One of the common requests we hear from businesses is “I want a mobile app.”
There are some good benefits of your business having a mobile app. And yes we can help you create a mobile app – anything from basic to complex depending upon your budget and the functionality that you need.
However, there are a few things that we always urge a client to consider before jumping into offering a mobile app. Not considering these can easily mean that your results will be dismal, and you will have paid for something that is nowhere close to meeting your marketing or business goals.
The most important question that you need to get real with yourself with is: will this app add something noticeably positive to your client/prospect’s life?
This can be a really hard question to get the answer right.
We all love our own business, and of course automatically assume that everyone else loves it just as much.
But if I’m being real with you (and I am) … they don’t.
They love the results you’re getting them, or the widget that they bought from you, or the service you provide. They may even feel connected to your business. You can’t confuse those things – which are all very centered on THEM – as being the same as what you feel.
For most consumers, there better be a real good reason for me to add your app to my phone. And an even better one to keep it there.
I’m one of those people (and I’m not the only one) who doesn’t like to clutter up their phone screen with 1,001 mobile apps. In my world, less is more. Even though I keep apps organized in folders, I curate which apps I let have a home on my screen.
And then there’s the problem of offloading. As space gets eaten up on my phone because of photos and videos, my phone offloads apps based upon how frequently they’re used (at least, I think that’s how they are chosen). Yes, I have a iPhone which has limits on how much storage space you can have, and this feature is meant to allow you to take that one extra photo. If I’ve been taking a lot of photo and video, your app – assuming that it made it onto my phone – may get offloaded. That means some of the reasons to have a mobile app that are beneficial to your business, such as being able to send messages right to my phone, aren’t going to happen.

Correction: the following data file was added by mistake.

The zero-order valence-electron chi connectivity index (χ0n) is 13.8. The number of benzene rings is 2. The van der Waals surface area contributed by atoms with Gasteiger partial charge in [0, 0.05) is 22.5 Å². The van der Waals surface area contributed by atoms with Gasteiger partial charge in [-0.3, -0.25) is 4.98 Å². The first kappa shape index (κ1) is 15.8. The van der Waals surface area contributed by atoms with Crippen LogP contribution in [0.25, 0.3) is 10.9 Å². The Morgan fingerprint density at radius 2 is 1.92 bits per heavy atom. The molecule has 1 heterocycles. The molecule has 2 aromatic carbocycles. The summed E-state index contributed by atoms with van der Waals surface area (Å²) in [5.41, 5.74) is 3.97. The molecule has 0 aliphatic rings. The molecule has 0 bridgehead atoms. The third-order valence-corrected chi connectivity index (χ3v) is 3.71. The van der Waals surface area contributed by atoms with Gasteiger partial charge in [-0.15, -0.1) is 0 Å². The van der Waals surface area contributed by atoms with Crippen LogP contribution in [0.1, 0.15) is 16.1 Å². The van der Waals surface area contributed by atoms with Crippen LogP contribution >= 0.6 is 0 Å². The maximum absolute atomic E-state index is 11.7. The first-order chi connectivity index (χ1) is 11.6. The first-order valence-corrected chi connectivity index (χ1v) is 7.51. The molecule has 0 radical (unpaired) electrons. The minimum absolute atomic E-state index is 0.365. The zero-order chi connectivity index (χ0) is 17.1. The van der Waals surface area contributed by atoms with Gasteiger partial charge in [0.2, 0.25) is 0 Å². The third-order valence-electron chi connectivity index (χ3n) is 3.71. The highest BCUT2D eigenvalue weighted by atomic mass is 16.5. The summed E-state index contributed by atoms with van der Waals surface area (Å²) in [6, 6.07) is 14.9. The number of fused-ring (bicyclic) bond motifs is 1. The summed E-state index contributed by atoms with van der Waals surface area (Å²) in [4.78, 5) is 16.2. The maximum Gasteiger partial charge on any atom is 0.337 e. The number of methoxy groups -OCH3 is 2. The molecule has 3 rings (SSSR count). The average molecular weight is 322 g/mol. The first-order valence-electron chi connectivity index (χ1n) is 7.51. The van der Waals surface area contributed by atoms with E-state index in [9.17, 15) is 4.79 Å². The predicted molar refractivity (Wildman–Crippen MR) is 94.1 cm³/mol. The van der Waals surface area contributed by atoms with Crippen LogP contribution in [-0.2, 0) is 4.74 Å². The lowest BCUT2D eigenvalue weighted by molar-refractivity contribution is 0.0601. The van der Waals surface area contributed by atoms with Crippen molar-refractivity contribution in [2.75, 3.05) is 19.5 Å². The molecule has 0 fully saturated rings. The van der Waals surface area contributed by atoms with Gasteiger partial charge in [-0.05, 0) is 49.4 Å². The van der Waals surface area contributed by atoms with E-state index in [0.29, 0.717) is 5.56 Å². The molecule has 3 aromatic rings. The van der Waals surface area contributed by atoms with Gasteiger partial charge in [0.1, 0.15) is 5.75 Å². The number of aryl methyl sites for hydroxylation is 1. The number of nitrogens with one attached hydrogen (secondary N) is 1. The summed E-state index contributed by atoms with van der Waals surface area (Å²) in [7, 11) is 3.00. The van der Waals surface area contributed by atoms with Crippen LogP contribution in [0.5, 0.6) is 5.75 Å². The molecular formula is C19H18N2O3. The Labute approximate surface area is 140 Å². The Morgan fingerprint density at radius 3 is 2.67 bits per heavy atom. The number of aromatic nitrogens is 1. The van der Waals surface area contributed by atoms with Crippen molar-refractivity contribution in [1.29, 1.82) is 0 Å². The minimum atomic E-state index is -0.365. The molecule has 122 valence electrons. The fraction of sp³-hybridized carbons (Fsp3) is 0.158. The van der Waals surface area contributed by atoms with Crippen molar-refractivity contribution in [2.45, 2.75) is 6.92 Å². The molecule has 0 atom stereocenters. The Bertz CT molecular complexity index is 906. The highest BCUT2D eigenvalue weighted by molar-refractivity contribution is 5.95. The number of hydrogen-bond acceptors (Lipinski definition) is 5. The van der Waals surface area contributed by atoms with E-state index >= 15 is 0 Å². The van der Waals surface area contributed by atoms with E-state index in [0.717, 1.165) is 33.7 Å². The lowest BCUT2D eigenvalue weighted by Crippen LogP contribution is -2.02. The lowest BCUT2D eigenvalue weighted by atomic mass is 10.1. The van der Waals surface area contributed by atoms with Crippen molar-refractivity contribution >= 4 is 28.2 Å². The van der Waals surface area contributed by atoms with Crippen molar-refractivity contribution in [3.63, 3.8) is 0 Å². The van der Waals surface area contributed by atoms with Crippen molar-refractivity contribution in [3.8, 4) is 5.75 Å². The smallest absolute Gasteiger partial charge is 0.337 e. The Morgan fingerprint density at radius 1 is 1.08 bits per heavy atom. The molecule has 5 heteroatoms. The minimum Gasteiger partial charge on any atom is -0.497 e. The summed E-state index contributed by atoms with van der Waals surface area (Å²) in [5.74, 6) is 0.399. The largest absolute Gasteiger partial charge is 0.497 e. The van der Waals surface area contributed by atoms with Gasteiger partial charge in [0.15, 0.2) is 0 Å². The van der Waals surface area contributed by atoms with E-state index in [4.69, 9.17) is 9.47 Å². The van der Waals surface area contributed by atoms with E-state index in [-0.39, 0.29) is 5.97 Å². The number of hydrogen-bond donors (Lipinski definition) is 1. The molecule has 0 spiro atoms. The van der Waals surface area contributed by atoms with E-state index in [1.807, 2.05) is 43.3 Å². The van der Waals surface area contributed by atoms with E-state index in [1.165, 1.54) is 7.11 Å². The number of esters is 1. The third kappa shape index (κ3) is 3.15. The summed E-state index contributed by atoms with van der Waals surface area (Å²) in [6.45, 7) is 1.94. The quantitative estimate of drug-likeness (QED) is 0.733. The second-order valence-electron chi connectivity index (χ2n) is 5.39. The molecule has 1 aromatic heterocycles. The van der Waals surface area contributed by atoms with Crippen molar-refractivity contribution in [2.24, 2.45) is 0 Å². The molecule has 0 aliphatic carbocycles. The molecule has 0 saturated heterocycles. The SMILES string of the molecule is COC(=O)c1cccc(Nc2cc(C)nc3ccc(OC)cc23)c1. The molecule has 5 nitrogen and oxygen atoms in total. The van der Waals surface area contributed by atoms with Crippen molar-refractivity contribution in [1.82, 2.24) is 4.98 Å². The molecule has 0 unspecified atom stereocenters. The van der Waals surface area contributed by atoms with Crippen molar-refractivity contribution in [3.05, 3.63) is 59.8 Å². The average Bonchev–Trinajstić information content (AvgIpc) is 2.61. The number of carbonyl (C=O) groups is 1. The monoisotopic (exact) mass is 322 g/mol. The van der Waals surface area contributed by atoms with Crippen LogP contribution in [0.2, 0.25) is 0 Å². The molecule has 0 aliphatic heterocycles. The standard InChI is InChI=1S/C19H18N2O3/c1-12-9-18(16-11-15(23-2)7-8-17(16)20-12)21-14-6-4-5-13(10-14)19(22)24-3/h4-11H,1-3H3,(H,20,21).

Then there are my kids and their friends – Millennials and Gen Z. I watch how they interact with the mobile apps they’ve downloaded on their phones. If your app doesn’t provide them something of real value, they will delete it themselves much quicker than my phone could ever offload it.
So you have to get real with yourself and approach your mobile app from the perspective of your consumer.
Is there real benefit for the consumer to receive by downloading your app?
Their benefit cannot be framed in any goal or statistic that will help your business.
- Will your mobile app allow them to use your product or service easier? Booking appointments, making reservations, ordering food / service / product?
- Will your mobile app provide exclusive content or information that they cannot get elsewhere?
- Will your mobile app allow them to earn things, collect points, serve as a loyalty app?
- Will your mobile app offer discounts or coupons? Are these personalized? Are they location-based?
- Will your mobile app provide a quick and efficient customer service connection?
- Will your mobile app provide a way for your customer to submit feedback, AND know that it was received and being reviewed?
- Is your mobile app a game? Is it a fun game that has strategy but not so overwhelming that you get pissed off and want to quit? (For most businesses, you’re not offering a game; just noting that it’s one of the few types of mobile apps that may actually get downloaded!)
If you can’t honestly answer an enthusiastic and resounding YES to most, if not all, of these questions, then your business is not ready to launch a mobile app.
Mobile app development – even if you do a basic app the easy way – requires a commitment of your resources of money, time (initial development plus regular updating), and expertise (submission to the app store isn’t always an easy process). The worse thing a business can do is commit those resources without having developed a solid mobile app marketing plan that consists of not only a plan to externally market the app and drive downloads, but also a plan to integrate the app with the best customer experience possible so that your target base will actually download your offering. Having spent all of those resources for an app that no one wants, or that they delete shortly after installing because it doesn’t meet their needs, is a lot of wasted resources. And most likely, if you lose them initially, they won’t bother to download your app again later when you finally do get it right.
Before you jump on the mobile app bandwagon for your business, I recommend that you talk through a solid strategy of what your app may have to offer.